Key Financial Utilities Are Warned to Bolster Hacking Defenses

  • ‘Take action immediately,’ says European Central Bank official
  • New guidelines follow attack on Swift interbank message system

The bedrock of global capitalism needs better protection from the growing threat of cyberattacks, according to a new report.

Financial market infrastructures -- industry jargon for key utilities including payment and trade-settlement systems -- should make resiliency to hacks central to their design and management, according to the first-ever set of guidelines released by the Bank for International Settlements.

“FMIs should take action immediately,” Benoit Coeure, chairman of BIS’s Committee on Payments and Market Infrastructures and a member of the European Central Bank’s Governing Council, said in a statement announcing the guidelines Wednesday.

The report comes after hackers stole $81 million from Bangladesh’s central bank by breaking into its computers and then exploiting the interbank messaging platform Swift.

The recommendations from BIS, which is a consortium of central banks, and the International Organization of Securities Commissions concerns a critical segment of finance. Financial market infrastructures are responsible, among other things, for processing payments and delivering assets to buyers from sellers. In other words, hackers who gain access can cause havoc to the underpinnings of financial markets and banking.

“If not properly managed, FMIs can be a source of financial shocks, such as liquidity dislocations and credit losses, or a major channel through which these shocks are transmitted across domestic and international financial markets,” according to the report. “In this context, the level of cyber resilience, which contributes to an FMI’s operational resilience, can be a decisive factor in the overall resilience of the financial system and the broader economy.”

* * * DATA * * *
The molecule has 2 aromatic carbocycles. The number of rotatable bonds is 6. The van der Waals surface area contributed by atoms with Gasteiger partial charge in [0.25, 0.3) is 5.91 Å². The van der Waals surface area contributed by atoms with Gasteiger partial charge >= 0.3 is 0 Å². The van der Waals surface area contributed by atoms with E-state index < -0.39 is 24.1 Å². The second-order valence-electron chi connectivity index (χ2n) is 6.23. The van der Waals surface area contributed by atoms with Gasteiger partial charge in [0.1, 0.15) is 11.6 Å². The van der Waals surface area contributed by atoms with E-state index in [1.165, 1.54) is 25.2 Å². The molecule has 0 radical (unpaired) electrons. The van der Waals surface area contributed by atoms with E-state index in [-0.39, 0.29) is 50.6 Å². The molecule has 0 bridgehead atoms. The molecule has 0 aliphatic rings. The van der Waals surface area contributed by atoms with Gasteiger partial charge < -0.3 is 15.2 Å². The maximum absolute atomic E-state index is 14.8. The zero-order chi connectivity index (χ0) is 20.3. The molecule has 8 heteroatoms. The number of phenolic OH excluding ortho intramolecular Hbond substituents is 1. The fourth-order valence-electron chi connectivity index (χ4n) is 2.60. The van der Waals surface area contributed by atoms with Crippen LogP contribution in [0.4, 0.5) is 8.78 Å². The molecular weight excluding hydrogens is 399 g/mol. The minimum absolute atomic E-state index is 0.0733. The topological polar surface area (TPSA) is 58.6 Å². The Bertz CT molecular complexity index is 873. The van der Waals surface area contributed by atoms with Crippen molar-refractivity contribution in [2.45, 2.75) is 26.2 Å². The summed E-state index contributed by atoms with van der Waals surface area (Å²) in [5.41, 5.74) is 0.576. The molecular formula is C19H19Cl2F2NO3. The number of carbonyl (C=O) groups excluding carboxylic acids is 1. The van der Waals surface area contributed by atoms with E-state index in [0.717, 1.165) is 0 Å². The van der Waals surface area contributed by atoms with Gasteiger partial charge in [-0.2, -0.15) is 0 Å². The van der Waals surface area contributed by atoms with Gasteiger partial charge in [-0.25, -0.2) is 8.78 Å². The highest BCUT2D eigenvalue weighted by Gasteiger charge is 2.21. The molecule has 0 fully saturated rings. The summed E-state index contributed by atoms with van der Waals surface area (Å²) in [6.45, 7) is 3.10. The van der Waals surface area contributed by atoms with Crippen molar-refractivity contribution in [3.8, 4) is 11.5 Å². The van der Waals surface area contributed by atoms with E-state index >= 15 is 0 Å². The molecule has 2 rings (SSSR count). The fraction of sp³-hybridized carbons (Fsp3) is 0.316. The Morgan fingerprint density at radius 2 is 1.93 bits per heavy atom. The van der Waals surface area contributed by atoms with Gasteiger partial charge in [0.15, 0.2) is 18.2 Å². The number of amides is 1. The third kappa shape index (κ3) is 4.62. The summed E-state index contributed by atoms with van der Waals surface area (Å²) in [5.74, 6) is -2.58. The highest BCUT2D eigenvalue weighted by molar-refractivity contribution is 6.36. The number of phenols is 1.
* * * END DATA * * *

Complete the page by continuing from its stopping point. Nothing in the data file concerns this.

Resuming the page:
Among other things, the report seeks to get FMIs in every country meeting the same security standards. The utilities need a plan to defend against and react to hacks, according to the report, which recommends having an executive dedicated to the task. It set a goal of recovering from attacks in two hours. To ensure that’s accomplished, FMIs were told to improve their infrastructure within one year of the report’s publication.

Cyber attacks are “a constant threat,” said Greg Garcia, executive vice president of McBee Strategic Consulting LLC and former assistant secretary for cyber security and communications for the U.S. Department of Homeland Security from 2006 to 2008. “As long as we have an Internet and an online commercial world, we are going to have cyber crime.”

Before it's here, it's on the Bloomberg Terminal.